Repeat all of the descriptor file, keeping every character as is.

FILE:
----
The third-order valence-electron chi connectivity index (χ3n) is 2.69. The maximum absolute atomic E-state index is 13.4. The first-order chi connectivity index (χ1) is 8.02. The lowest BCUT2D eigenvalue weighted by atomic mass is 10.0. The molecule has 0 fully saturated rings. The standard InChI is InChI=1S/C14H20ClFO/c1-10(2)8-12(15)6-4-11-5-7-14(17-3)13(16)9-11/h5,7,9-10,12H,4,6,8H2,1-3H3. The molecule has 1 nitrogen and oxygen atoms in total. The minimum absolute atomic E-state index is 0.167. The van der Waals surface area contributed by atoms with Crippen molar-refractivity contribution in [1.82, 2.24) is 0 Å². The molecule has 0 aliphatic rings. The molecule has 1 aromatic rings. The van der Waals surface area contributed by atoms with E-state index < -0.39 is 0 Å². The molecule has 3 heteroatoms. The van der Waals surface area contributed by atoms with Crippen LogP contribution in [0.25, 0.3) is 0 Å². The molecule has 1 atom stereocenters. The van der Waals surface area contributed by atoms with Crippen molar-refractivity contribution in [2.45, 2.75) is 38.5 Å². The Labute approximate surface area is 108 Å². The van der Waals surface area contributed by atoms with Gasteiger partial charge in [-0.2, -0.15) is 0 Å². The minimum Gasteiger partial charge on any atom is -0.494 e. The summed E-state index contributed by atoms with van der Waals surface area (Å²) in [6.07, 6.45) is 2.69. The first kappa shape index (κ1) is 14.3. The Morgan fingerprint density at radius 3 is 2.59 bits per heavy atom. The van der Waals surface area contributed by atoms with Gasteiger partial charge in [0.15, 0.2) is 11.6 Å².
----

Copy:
The third-order valence-electron chi connectivity index (χ3n) is 2.69. The maximum absolute atomic E-state index is 13.4. The first-order chi connectivity index (χ1) is 8.02. The lowest BCUT2D eigenvalue weighted by atomic mass is 10.0. The molecule has 0 fully saturated rings. The standard InChI is InChI=1S/C14H20ClFO/c1-10(2)8-12(15)6-4-11-5-7-14(17-3)13(16)9-11/h5,7,9-10,12H,4,6,8H2,1-3H3. The molecule has 1 nitrogen and oxygen atoms in total. The minimum absolute atomic E-state index is 0.167. The van der Waals surface area contributed by atoms with Crippen molar-refractivity contribution in [1.82, 2.24) is 0 Å². The molecule has 0 aliphatic rings. The molecule has 1 aromatic rings. The van der Waals surface area contributed by atoms with E-state index < -0.39 is 0 Å². The molecule has 3 heteroatoms. The van der Waals surface area contributed by atoms with Crippen LogP contribution in [0.25, 0.3) is 0 Å². The molecule has 1 atom stereocenters. The van der Waals surface area contributed by atoms with Crippen molar-refractivity contribution in [2.45, 2.75) is 38.5 Å². The Labute approximate surface area is 108 Å². The van der Waals surface area contributed by atoms with Gasteiger partial charge in [-0.2, -0.15) is 0 Å². The minimum Gasteiger partial charge on any atom is -0.494 e. The summed E-state index contributed by atoms with van der Waals surface area (Å²) in [6.07, 6.45) is 2.69. The first kappa shape index (κ1) is 14.3. The Morgan fingerprint density at radius 3 is 2.59 bits per heavy atom. The van der Waals surface area contributed by atoms with Gasteiger partial charge in [0.15, 0.2) is 11.6 Å².